Going Into Deep Trance is Easily Accomplished by the Didgeridoo

We use indigenous music in some of our sessions and paraliminal meditations to help in the transmission of medicine storytelling. This is a method where we reframe old negative stories and replace them with new ones while listening to curated, specially modified meditations that incorporate frequencies tuned to brain functioning. It’s a special combination of drone therapy and medicine stories that has show promise to heal anxiety, depression and modern malaise.

How we work and the protocols we use in our sessions is also influenced by the Aboriginal concept of “walkabout.” Walkabout is an Australian Aboriginal term that means a “rite of passage, ” it’s a a journey from one place or land to another. It’s characterized by movement, by a mobility and flexible nature. When a person is in crises or stuck in a stage, issue or trauma, coming into therapy is like going on a metaphoric walkabout, it is a therapeutic solution par excellence! 

Here is a sample of the music we use in our sessions.


The didgeridoo (/ˌdɪəriˈd/; also known as a didjeridu) is a wind instrument developed by Indigenous Australians of northern Australia potentially within the last 1,500 years and still in widespread use today both in Australia and around the world. It is sometimes described as a natural wooden trumpet or “drone pipe”. Musicologists classify it as a brass aerophone.[1]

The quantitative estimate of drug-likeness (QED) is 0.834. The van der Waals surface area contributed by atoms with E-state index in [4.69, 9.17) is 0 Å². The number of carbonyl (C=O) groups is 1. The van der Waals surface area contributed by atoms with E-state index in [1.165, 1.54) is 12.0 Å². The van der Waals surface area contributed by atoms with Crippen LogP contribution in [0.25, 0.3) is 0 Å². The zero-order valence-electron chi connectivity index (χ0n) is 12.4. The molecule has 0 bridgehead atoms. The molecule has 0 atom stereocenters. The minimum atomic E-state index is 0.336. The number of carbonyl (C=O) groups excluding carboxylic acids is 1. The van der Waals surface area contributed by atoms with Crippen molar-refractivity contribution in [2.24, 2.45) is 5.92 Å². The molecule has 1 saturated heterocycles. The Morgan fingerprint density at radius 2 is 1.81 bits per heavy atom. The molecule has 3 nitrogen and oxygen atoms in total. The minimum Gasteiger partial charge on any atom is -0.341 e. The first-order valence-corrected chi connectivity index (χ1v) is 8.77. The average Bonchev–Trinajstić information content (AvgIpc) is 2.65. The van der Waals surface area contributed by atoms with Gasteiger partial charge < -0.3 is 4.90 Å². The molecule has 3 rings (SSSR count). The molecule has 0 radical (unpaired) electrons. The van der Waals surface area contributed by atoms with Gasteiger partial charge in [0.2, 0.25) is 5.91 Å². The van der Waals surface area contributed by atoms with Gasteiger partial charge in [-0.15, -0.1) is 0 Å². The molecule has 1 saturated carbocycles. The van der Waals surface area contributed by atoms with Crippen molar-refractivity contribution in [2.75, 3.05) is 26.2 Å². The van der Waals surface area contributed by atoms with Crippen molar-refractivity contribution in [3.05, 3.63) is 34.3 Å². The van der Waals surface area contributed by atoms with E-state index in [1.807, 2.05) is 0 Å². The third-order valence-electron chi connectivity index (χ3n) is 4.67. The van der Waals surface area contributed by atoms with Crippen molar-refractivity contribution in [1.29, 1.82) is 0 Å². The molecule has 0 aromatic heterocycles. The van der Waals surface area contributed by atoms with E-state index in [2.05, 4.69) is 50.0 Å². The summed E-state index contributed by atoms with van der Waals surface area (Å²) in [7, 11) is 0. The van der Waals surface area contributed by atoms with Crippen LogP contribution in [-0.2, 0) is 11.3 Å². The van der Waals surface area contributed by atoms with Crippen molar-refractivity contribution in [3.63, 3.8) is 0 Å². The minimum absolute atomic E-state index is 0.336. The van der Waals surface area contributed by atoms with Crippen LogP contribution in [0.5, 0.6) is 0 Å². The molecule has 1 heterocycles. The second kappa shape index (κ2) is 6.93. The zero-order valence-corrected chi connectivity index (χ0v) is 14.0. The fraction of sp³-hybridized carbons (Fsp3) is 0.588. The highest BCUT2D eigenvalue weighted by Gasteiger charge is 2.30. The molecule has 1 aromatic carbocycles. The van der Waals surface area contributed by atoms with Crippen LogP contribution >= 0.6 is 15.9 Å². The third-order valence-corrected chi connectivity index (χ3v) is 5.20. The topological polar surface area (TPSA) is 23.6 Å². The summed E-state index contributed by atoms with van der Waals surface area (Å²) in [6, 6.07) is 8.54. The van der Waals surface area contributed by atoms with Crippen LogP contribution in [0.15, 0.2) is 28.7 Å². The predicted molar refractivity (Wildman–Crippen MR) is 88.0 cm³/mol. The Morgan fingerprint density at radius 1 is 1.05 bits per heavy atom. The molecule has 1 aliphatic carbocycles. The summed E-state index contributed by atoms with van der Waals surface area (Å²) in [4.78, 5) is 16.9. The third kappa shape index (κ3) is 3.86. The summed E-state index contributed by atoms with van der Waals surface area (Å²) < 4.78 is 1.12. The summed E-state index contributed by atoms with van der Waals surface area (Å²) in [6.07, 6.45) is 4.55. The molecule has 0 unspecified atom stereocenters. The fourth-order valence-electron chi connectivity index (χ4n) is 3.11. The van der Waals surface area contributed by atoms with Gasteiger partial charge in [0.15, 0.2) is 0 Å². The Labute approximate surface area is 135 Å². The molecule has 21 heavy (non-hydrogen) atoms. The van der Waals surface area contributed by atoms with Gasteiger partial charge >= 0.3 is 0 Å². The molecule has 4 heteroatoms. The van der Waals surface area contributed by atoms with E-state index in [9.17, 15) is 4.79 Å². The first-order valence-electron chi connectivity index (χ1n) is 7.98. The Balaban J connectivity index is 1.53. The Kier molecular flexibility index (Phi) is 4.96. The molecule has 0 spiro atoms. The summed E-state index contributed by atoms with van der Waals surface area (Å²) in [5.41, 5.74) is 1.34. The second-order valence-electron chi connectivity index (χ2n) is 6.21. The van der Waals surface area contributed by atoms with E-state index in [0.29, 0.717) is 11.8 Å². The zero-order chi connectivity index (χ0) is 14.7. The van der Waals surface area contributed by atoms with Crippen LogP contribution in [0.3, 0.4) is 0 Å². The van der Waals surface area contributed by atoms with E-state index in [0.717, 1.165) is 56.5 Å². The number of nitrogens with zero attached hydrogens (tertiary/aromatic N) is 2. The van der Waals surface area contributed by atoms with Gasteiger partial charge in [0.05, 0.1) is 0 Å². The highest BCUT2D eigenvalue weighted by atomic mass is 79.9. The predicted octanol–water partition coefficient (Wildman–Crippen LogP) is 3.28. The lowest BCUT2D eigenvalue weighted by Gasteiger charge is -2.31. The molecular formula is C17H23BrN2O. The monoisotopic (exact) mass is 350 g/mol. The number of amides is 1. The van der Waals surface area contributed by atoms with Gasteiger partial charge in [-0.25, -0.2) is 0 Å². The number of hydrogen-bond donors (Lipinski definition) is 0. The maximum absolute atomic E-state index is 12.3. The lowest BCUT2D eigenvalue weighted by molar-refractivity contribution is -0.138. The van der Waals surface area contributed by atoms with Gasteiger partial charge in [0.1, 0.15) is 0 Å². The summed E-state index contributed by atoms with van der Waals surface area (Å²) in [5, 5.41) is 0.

There are no reliable sources stating the didgeridoo’s exact age. Archaeological studies of rock art in Northern Australia suggest that the people of the Kakadu region of the Northern Territory have been using the didgeridoo for less than 1,000 years, based on the dating of paintings on cave walls and shelters from this period.[2] A clear rock painting in Ginga Wardelirrhmeng, on the northern edge of the Arnhem Land plateau, from the freshwater period[3] (that had begun 1500 years ago)[4] shows a didgeridoo player and two songmen participating in an Ubarr Ceremony.[5]

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Traditional didgeridoo decorated by North Australian custodians. https://www.wikiwand.com/en/Didgeridoo

Traditional didgeridoo decorated by North Australian custodians. More


If my “Medicine Story Therapy” works! Reach out book a FREE phone consultation. We’ll quickly determine the issue and suggest a fix. Reach out it’s FREE.

https://commons.wikimedia.org/wiki/File%3AAustralia_Aboriginal_Culture_009.jpg By Steve Evans from Citizen of the World [CC BY 2.0 (http://creativecommons.org/licenses/by/2.0)], via Wikimedia Commons from Wikimedia Commons

Photograph By Steve Evans from Citizen of the World [CC BY 2.0 (http://creativecommons.org/licenses/by/2.0)], via Wikimedia Commons from Wikimedia Commons